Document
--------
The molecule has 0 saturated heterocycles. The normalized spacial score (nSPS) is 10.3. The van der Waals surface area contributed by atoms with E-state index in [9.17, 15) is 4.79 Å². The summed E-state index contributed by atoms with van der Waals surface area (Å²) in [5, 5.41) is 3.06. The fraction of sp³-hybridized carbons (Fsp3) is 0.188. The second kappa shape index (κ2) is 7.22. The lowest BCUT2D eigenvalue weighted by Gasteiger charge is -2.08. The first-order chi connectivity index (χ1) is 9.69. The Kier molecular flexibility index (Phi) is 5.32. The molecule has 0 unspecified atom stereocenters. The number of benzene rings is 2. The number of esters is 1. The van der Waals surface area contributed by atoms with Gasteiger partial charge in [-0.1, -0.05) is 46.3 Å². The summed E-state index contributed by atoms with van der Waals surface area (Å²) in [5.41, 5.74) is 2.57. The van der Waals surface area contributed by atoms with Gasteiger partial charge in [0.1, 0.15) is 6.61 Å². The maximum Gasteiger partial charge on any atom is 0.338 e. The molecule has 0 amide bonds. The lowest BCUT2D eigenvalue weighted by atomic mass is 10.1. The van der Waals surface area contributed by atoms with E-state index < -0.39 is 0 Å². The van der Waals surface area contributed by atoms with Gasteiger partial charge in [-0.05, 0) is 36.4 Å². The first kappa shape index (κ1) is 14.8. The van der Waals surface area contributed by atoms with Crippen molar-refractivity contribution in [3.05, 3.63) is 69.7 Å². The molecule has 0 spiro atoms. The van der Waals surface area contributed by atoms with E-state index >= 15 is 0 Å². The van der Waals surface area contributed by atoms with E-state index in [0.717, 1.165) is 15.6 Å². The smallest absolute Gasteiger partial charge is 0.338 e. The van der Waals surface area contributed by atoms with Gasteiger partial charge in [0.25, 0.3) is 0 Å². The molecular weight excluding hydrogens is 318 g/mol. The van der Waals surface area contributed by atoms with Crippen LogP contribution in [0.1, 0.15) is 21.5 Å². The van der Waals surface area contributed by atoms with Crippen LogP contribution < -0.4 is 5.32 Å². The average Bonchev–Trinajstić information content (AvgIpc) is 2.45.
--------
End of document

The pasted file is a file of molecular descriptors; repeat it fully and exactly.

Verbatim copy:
The molecule has 0 saturated heterocycles. The normalized spacial score (nSPS) is 10.3. The van der Waals surface area contributed by atoms with E-state index in [9.17, 15) is 4.79 Å². The summed E-state index contributed by atoms with van der Waals surface area (Å²) in [5, 5.41) is 3.06. The fraction of sp³-hybridized carbons (Fsp3) is 0.188. The second kappa shape index (κ2) is 7.22. The lowest BCUT2D eigenvalue weighted by Gasteiger charge is -2.08. The first-order chi connectivity index (χ1) is 9.69. The Kier molecular flexibility index (Phi) is 5.32. The molecule has 0 unspecified atom stereocenters. The number of benzene rings is 2. The number of esters is 1. The van der Waals surface area contributed by atoms with Gasteiger partial charge in [-0.1, -0.05) is 46.3 Å². The summed E-state index contributed by atoms with van der Waals surface area (Å²) in [5.41, 5.74) is 2.57. The van der Waals surface area contributed by atoms with Gasteiger partial charge in [0.1, 0.15) is 6.61 Å². The maximum Gasteiger partial charge on any atom is 0.338 e. The molecule has 0 amide bonds. The lowest BCUT2D eigenvalue weighted by atomic mass is 10.1. The van der Waals surface area contributed by atoms with E-state index < -0.39 is 0 Å². The van der Waals surface area contributed by atoms with Gasteiger partial charge in [-0.05, 0) is 36.4 Å². The first kappa shape index (κ1) is 14.8. The van der Waals surface area contributed by atoms with Crippen molar-refractivity contribution in [3.05, 3.63) is 69.7 Å². The molecule has 0 spiro atoms. The van der Waals surface area contributed by atoms with E-state index >= 15 is 0 Å². The van der Waals surface area contributed by atoms with E-state index in [0.717, 1.165) is 15.6 Å². The smallest absolute Gasteiger partial charge is 0.338 e. The van der Waals surface area contributed by atoms with Gasteiger partial charge in [0.25, 0.3) is 0 Å². The molecular weight excluding hydrogens is 318 g/mol. The van der Waals surface area contributed by atoms with Crippen LogP contribution in [0.1, 0.15) is 21.5 Å². The van der Waals surface area contributed by atoms with Crippen LogP contribution < -0.4 is 5.32 Å². The average Bonchev–Trinajstić information content (AvgIpc) is 2.45.